Saturday, April 22, 2006
Available free for a limited time on Google Video this independent film provides a good insight into the underlying situation that resulted in the killing of protesting refugees outside the UNHCR's office in Cairo in January 2006.
The director, Davin Hutchins, secretly used camcorders and a laptop to direct and edit the film which also looks at how "...financial support for Egypt by the U.S. has created an unsafe environment for Sudanese and Egyptian citizens alike" according to Hutchins.
Looking at the film from a different perspective, it manages to highlight some of the issues associated with the making of a Michael Moorish type production, even if the result in this case suffers from failing to document the UNHCR protest itself.
Tuesday, April 18, 2006
Apr 18, 2006
Star Trek: New Voyages - Come What May
With a seemingly simple plot, in which the Enterprise is sent to investigate the distress call from a starbase research colony whose planet has been attacked by an unknown intruder, this first episode still manages to provide a good introduction to the world of Trekkers and fan-produced films.
The planned series, collectively known as Star Trek: New Voyages is intended to continue the "5 year mission" initiated in the TV series, but for which only three years worth were filmed.
Despite the somewhat wooden acting, and almost comical Captain Kirk quiff, "Come What May" is never-the-less a must see film for any serious Trekker, as-well-as being useful viewing for those interested to see what was technologically possible for fan films in January 2004 when this first episode was released.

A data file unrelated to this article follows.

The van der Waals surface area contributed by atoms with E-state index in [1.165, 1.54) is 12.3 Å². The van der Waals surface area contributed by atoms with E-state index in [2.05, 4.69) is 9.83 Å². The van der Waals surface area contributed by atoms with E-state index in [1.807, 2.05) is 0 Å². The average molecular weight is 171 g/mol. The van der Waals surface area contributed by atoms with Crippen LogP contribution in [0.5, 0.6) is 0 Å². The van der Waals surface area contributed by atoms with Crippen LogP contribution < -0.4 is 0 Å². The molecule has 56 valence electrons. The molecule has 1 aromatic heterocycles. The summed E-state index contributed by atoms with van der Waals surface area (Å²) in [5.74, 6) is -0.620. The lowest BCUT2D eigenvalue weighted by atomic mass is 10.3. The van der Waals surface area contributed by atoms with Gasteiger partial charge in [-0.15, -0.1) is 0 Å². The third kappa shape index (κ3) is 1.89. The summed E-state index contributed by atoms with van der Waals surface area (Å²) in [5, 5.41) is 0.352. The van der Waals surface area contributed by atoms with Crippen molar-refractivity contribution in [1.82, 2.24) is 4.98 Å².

Unfortunately the link to this episode appears to have been removed and the episode reclassified as a "pilot" episode. Other episodes will however follow…
Sunday, July 31, 2005
Saturday, July 30, 2005
Friday, July 29, 2005
Thursday, July 28, 2005
Monday, July 25, 2005
I've been looking at the microformats.org website and from their RelFAQ section about the "rel" attribute in hyperlinks, it looks as if the "rev" attribute would be more appropriate for rating tags. At the bottom of the FAQ page the final example using their VoteLinks micro format says:
"<a href="http://www2005.org" rev="vote-for">WWW2005 is a great conference</a>" should be interpreted as,
"The current document, as a proxy for the person who wrote it (e.g. the blogger whose blog it is), is a vote-for the resource indicated by http://www2005.org."This is quite close to a "rated tag" interpretation where...
"<a href="http://www2005.org" rev="rating:5outof5">conference</a>" would be interpreted as,
"The current document, as a proxy for the person who wrote it (e.g. the blogger whose blog it is), rated the resource indicated by http://www2005.org as 5 out of 5 against the criteria of 'conference'".One difference is that what I am calling the "tag", which in this case is "conference", is used as the criterion against which the rating is made. Also, in the original example the text of the link "WWW2005 is a great conference" represents to readers a positive assessment, but in the second example there is no representation of the rating for readers. I would anticipate that if the concept of "rated tags" were adopted tag clouds would be presented away from the body of any text. That is why I am playing around with the idea of representing the rating associated with the tag through the text size (with limited success as can be seen below - I'm aiming for a single line of tags in blue the size of which varies in accordance with the rating against that tag).